While these guidelines are not legally enforceable, Australian fertility clinics cannot practise without accreditation. And the Reproductive Techology Accreditation Centre (RTAC) Code of Practice requires fertility clinics to comply with the ART Guidelines.

In addition, in three states ie.… MORE

Misreporting science is unethical and even dangerous

I work in the field of bioprinting, where the aim is to build biological tissues by printing living cells into 3D structures.

Last month I found my Facebook news feed plastered with an amazing story about “the first 3D printed heart using a patient’s own cells”. A video showed a beautiful, healthy-looking heart apparently materialising inside a vat of pinkish liquid.

Big news. According to an impact tracking algorithm, the story has been picked up by 145 news outlets, tweeted 2,390 times to 3.8 million followers (as of May 27, 2019). Articles on Facebook have at least 13,000 shares, and videos about the story have been viewed well over 3 million times.

Unfortunately, many of these media reports don’t match up well with the original science.

Over-reporting of medical science is unethical, and occasionally dangerous. It’s a problem all of us who work in the creation and telling of science can act to fix.

How they printed… MORE

When is dead really dead? Study on pig brains reinforces that death is a vast gray area

For the longest time, “death” used to be when the heart stopped beating and breathing stopped. Then, machines were invented in the 1930s that enabled people to receive air even if they could not take in the air themselves. In the 1950s, machines were developed to help sustain heartbeat.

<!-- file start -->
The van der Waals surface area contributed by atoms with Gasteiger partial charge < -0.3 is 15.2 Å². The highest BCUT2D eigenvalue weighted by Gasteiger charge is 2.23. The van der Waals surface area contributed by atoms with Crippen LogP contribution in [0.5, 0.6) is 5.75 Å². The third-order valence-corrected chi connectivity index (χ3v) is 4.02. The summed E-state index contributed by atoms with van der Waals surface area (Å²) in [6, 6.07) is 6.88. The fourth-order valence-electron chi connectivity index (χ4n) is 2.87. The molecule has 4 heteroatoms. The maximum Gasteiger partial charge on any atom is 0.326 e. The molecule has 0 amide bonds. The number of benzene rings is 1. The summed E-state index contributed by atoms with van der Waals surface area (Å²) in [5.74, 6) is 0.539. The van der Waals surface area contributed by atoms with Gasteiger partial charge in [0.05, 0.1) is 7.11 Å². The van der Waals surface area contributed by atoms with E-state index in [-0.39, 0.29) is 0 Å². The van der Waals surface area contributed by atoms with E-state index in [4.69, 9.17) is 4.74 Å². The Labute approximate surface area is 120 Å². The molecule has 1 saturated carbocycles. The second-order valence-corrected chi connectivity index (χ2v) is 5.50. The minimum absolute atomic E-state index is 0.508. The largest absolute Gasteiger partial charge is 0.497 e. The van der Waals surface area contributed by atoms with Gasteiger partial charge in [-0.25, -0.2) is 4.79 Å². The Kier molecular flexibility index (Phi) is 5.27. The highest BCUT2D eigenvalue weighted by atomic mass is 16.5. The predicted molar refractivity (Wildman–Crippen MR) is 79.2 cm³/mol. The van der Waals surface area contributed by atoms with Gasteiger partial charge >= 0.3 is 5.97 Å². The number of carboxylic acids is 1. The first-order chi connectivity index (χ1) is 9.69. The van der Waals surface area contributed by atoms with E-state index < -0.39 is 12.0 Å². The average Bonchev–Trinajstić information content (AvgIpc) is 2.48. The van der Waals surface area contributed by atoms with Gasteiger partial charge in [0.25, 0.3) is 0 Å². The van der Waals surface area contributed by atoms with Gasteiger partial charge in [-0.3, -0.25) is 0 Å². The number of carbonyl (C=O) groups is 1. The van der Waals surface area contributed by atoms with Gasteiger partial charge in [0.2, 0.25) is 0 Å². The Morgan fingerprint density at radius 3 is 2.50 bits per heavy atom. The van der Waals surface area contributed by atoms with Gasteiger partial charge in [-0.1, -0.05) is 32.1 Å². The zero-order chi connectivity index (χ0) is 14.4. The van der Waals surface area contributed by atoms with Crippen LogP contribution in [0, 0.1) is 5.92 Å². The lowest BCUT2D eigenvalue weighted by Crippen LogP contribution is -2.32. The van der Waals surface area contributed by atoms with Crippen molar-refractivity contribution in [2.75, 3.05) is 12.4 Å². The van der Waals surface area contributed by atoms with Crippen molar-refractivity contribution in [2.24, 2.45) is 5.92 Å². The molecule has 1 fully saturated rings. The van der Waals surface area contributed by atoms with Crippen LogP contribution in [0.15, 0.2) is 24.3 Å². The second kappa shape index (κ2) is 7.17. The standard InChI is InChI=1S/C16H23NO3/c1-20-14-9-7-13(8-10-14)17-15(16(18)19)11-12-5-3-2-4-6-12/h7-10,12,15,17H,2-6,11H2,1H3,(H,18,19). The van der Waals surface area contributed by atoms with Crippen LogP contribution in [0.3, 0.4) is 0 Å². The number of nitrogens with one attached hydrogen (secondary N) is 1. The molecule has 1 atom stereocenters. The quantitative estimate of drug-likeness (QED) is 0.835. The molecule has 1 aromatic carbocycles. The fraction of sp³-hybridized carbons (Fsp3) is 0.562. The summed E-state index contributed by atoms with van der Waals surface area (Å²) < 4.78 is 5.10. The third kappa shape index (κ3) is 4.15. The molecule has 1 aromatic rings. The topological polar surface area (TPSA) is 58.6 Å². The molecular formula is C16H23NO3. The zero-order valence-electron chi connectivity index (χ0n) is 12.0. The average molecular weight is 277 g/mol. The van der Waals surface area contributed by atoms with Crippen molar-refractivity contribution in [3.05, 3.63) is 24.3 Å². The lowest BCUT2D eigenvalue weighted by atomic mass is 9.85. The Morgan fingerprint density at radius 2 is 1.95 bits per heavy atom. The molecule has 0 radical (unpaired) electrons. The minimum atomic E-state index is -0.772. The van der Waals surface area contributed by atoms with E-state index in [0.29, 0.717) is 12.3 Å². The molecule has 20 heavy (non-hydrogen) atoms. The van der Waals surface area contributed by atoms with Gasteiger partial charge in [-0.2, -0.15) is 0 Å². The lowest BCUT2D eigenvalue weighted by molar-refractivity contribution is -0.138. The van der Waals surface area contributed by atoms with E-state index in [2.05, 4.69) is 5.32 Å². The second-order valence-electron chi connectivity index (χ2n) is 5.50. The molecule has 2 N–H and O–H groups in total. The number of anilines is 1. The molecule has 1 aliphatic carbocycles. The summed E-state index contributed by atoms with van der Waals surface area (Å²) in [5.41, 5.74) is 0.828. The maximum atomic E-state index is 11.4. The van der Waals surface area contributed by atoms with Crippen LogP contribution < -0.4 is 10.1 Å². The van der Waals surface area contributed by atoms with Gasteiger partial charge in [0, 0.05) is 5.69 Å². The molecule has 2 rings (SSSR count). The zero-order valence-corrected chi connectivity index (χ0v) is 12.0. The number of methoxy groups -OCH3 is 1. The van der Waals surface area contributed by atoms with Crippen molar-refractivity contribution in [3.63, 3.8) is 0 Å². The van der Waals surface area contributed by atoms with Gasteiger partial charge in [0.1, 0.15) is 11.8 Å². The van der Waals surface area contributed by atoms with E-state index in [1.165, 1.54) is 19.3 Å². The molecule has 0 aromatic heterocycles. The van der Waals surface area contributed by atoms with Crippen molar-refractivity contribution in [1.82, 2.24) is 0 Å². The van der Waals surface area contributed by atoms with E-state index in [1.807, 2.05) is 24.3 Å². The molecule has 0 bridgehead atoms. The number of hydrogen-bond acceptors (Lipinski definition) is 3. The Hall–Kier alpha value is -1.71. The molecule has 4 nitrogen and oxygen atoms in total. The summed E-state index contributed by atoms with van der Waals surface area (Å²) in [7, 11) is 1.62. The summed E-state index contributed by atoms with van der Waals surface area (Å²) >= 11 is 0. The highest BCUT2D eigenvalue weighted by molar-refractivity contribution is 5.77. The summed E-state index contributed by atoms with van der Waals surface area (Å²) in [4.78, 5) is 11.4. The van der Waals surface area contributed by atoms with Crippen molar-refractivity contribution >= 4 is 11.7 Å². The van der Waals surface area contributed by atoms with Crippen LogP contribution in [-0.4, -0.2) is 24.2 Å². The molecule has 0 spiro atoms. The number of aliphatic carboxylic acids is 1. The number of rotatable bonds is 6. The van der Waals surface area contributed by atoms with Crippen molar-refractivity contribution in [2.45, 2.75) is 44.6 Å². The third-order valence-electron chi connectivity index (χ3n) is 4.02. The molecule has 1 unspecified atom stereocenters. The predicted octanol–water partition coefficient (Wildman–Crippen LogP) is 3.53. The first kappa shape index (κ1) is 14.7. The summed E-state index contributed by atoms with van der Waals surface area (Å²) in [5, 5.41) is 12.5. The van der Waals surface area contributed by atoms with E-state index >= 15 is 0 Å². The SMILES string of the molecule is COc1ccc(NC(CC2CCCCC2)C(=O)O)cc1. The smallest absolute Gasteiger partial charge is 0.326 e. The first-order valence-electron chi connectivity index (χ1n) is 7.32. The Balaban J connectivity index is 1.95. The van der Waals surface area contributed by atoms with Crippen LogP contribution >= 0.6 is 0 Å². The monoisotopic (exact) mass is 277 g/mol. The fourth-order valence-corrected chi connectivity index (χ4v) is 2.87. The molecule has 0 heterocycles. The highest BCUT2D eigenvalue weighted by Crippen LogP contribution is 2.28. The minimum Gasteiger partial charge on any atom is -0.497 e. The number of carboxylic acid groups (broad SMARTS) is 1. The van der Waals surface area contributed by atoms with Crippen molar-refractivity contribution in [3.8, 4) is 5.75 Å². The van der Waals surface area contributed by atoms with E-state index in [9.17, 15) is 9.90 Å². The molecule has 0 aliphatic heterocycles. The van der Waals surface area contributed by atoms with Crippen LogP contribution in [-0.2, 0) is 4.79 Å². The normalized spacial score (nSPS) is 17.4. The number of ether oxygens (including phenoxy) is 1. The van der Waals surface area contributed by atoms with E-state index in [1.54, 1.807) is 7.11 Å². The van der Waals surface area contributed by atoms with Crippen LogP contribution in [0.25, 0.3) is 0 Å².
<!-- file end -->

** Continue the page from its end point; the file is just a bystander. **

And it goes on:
But no machine could bring back an irreversibly brain-damaged patient to have a functioning brain. As a result, the concept of “brain death” was introduced as an additional definition of death to complement death by heart-lung failure.

The concept of brain death, while legally adopted in the U.S. and in large parts of the world, has remained an area of ongoing discussion. It often centers on how someone can be dead when the heart is beating and the body is warm, even if this function is entirely reached through artificial support. Brain death also is more difficult to conceptualize, as it is a less visible form of death. And… MORE

Elite hospitals plunge into unproven stem cell treatments

The online video seems to promise everything an arthritis patient could want.

The six-minute segment mimics a morning talk show, using a polished TV host to interview guests around a coffee table. Dr. Adam Pourcho extols the benefits of stem cells and “regenerative medicine” for healing joints without surgery. Pourcho, a sports medicine specialist, says he has used platelet injections to treat his own knee pain, as well as a tendon injury in his elbow. Extending his arm, he says, “It’s completely healed.”

Brendan Hyland, a gym teacher and track coach, describes withstanding intense heel pain for 18 months before seeing Pourcho. Four months after the injections, he says, he was pain-free and has since gone on a 40-mile hike.

“I don’t have any pain that stops me from doing anything I want,” Hyland says.

The video’s cheerleading tone mimics the infomercials used to promote stem cell clinics, several of which have recently gotten into hot water with… MORE